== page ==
The Merchants’ Bridge emerges from the undergrowth on the Far North Riverfront.
It is a very old bridge, built only slightly more than a decade after the much more famous Eads Bridge.
Opened in 1889, it was built to prevent a monopoly by the Terminal Railroad Association, who had taken over the Eads Bridge.
I find it interesting that there are so many bridge from downtown north, but none south until you reach the Jefferson Barracks Bridge.
Clearly the route west and the industrial might of the North Side was the cause.
Interestingly, it is one of the few bridges I’ve seen with very obvious power lines going above it.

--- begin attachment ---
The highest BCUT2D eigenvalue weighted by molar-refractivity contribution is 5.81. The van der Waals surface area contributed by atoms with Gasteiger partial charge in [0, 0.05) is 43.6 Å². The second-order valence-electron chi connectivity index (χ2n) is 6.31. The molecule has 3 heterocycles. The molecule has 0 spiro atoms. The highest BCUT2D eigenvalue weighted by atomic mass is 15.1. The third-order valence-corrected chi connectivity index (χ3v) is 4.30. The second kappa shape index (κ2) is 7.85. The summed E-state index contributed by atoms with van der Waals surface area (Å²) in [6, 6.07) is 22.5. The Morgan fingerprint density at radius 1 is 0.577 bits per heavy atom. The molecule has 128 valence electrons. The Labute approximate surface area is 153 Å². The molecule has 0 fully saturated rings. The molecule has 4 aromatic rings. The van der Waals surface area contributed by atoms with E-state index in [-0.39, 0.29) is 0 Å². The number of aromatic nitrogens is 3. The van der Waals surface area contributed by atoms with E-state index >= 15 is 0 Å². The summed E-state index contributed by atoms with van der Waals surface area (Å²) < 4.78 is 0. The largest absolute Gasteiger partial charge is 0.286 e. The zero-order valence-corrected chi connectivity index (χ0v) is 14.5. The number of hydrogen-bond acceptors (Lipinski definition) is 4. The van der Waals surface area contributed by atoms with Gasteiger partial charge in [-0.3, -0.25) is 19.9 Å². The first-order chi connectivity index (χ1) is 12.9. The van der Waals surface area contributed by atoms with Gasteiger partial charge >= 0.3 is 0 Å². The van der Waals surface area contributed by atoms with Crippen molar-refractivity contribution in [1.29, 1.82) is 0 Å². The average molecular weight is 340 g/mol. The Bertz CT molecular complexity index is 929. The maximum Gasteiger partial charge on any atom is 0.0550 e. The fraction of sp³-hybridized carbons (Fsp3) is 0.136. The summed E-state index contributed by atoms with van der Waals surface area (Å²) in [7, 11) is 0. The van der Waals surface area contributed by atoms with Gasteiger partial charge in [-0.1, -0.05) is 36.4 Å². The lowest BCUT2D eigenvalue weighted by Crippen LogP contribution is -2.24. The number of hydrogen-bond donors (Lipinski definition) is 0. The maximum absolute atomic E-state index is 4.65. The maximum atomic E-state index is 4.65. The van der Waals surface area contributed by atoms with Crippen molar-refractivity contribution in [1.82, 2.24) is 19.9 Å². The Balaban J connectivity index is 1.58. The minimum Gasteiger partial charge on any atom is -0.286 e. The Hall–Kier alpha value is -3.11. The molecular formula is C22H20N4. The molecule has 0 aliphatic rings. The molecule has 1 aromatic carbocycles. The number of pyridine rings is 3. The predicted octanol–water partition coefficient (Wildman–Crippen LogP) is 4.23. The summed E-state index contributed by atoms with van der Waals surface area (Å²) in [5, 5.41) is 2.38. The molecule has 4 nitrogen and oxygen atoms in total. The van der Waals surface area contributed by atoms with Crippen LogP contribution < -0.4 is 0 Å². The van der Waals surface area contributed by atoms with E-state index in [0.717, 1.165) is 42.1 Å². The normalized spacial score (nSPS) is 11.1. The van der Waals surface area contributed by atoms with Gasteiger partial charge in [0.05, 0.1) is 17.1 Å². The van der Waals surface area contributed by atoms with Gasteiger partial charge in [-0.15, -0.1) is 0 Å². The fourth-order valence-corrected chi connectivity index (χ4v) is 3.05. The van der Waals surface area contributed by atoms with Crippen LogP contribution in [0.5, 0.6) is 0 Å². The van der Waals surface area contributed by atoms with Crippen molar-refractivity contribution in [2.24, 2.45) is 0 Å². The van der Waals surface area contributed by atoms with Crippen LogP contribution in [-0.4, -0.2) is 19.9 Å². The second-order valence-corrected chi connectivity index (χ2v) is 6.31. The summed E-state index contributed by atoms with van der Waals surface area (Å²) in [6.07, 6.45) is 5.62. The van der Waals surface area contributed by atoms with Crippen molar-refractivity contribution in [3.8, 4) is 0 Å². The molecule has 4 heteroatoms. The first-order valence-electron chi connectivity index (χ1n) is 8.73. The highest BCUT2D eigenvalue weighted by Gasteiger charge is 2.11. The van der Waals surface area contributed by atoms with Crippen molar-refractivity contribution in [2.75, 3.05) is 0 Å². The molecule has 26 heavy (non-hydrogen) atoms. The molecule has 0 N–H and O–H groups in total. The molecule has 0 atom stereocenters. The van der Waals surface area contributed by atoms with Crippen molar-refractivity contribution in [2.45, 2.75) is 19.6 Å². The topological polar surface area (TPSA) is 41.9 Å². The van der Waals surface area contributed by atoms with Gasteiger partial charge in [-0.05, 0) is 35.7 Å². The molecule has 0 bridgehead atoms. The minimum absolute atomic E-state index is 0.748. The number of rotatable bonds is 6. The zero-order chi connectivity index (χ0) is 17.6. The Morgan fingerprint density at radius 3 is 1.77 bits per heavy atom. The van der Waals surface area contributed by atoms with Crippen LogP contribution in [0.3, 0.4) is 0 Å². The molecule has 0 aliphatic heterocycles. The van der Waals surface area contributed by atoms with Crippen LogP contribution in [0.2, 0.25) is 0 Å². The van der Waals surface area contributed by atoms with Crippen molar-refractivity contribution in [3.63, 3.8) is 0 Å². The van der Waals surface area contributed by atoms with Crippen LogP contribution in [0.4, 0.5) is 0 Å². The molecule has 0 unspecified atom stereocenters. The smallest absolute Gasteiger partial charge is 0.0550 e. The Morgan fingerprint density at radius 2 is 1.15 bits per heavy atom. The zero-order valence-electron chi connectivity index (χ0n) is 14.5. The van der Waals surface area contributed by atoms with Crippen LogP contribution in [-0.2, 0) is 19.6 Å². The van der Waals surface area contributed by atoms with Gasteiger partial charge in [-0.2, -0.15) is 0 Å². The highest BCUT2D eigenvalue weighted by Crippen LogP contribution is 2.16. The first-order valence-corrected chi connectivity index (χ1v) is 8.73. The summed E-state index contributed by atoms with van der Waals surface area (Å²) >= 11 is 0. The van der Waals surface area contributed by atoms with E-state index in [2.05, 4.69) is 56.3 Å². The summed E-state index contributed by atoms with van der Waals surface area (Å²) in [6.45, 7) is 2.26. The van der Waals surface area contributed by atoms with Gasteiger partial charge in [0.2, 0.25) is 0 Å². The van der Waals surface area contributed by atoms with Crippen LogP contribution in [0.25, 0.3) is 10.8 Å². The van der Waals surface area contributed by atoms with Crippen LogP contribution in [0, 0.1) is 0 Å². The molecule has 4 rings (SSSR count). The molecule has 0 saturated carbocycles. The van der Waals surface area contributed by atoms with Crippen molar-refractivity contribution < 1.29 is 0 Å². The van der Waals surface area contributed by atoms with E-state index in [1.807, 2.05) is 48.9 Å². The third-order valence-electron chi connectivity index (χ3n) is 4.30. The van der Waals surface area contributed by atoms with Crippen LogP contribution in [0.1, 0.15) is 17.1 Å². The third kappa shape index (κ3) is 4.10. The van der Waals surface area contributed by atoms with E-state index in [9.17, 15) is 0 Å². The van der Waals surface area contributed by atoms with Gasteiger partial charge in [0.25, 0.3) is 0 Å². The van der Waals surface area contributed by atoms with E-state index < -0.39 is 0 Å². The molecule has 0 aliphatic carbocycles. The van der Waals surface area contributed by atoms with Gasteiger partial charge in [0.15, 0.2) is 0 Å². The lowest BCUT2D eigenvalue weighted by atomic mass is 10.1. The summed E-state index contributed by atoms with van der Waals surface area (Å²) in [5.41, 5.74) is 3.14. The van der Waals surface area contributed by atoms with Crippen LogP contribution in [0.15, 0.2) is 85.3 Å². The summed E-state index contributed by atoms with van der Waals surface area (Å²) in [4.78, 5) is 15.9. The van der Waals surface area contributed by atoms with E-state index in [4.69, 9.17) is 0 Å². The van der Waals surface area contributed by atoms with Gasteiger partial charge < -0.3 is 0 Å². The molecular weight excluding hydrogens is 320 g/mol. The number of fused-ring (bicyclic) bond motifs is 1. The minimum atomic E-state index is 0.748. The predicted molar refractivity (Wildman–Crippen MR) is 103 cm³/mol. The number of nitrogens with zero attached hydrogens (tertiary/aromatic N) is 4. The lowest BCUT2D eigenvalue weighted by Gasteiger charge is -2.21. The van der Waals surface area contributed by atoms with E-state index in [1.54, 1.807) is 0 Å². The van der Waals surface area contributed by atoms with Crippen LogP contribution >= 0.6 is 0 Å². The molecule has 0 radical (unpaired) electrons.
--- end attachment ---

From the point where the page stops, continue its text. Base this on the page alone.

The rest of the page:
There is talk of replacing this old guy with a new bridge, which would be sad, but also, quite frankly, the logical thing to do from an economic standpoint.
The bridge piers are massive! And two different types of stone. You can still see the clamp marks where the cranes hoisted the giant blocks of stone into place.
Senior citizens interested in attending a two-part lecture tomorrow, June 22 and 29, 2017 from 10:00-12:00 on the work of famous architects who also left their mark on St. Louis architecture with Chris Naffziger at OASIS in Clayton can register at this link.